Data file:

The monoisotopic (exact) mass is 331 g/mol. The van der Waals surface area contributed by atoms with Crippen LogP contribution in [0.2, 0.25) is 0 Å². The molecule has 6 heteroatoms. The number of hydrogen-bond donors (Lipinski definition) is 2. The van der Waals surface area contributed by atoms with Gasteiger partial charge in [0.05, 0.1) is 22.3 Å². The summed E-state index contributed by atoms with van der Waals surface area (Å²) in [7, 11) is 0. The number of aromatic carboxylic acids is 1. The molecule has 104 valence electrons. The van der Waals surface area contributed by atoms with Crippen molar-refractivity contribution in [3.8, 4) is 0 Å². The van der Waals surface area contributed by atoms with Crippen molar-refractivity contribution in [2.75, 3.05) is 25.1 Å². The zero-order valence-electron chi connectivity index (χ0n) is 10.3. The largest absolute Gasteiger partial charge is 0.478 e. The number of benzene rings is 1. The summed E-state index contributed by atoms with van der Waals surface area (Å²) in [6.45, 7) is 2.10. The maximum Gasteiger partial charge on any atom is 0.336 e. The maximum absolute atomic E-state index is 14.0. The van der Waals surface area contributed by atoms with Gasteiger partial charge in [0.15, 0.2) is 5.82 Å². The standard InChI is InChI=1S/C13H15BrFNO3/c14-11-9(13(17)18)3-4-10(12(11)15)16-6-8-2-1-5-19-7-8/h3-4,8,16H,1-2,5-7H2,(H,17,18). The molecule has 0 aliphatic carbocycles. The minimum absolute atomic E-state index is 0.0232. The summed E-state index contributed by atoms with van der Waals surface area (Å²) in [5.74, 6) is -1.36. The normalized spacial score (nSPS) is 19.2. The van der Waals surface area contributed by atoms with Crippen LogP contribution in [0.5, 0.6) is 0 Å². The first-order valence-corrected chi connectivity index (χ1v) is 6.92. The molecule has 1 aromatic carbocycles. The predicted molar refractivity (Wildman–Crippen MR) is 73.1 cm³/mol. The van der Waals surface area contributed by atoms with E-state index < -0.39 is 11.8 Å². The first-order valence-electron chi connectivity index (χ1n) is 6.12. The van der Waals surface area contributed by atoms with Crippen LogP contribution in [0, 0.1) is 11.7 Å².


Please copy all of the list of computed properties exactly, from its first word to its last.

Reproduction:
The monoisotopic (exact) mass is 331 g/mol. The van der Waals surface area contributed by atoms with Crippen LogP contribution in [0.2, 0.25) is 0 Å². The molecule has 6 heteroatoms. The number of hydrogen-bond donors (Lipinski definition) is 2. The van der Waals surface area contributed by atoms with Gasteiger partial charge in [0.05, 0.1) is 22.3 Å². The summed E-state index contributed by atoms with van der Waals surface area (Å²) in [7, 11) is 0. The number of aromatic carboxylic acids is 1. The molecule has 104 valence electrons. The van der Waals surface area contributed by atoms with Crippen molar-refractivity contribution in [3.8, 4) is 0 Å². The van der Waals surface area contributed by atoms with Crippen molar-refractivity contribution in [2.75, 3.05) is 25.1 Å². The zero-order valence-electron chi connectivity index (χ0n) is 10.3. The largest absolute Gasteiger partial charge is 0.478 e. The number of benzene rings is 1. The summed E-state index contributed by atoms with van der Waals surface area (Å²) in [6.45, 7) is 2.10. The maximum Gasteiger partial charge on any atom is 0.336 e. The maximum absolute atomic E-state index is 14.0. The van der Waals surface area contributed by atoms with Gasteiger partial charge in [0.15, 0.2) is 5.82 Å². The standard InChI is InChI=1S/C13H15BrFNO3/c14-11-9(13(17)18)3-4-10(12(11)15)16-6-8-2-1-5-19-7-8/h3-4,8,16H,1-2,5-7H2,(H,17,18). The molecule has 0 aliphatic carbocycles. The minimum absolute atomic E-state index is 0.0232. The summed E-state index contributed by atoms with van der Waals surface area (Å²) in [5.74, 6) is -1.36. The normalized spacial score (nSPS) is 19.2. The van der Waals surface area contributed by atoms with Crippen LogP contribution in [0.5, 0.6) is 0 Å². The first-order valence-corrected chi connectivity index (χ1v) is 6.92. The molecule has 1 aromatic carbocycles. The predicted molar refractivity (Wildman–Crippen MR) is 73.1 cm³/mol. The van der Waals surface area contributed by atoms with E-state index < -0.39 is 11.8 Å². The first-order valence-electron chi connectivity index (χ1n) is 6.12. The van der Waals surface area contributed by atoms with Crippen LogP contribution in [0, 0.1) is 11.7 Å².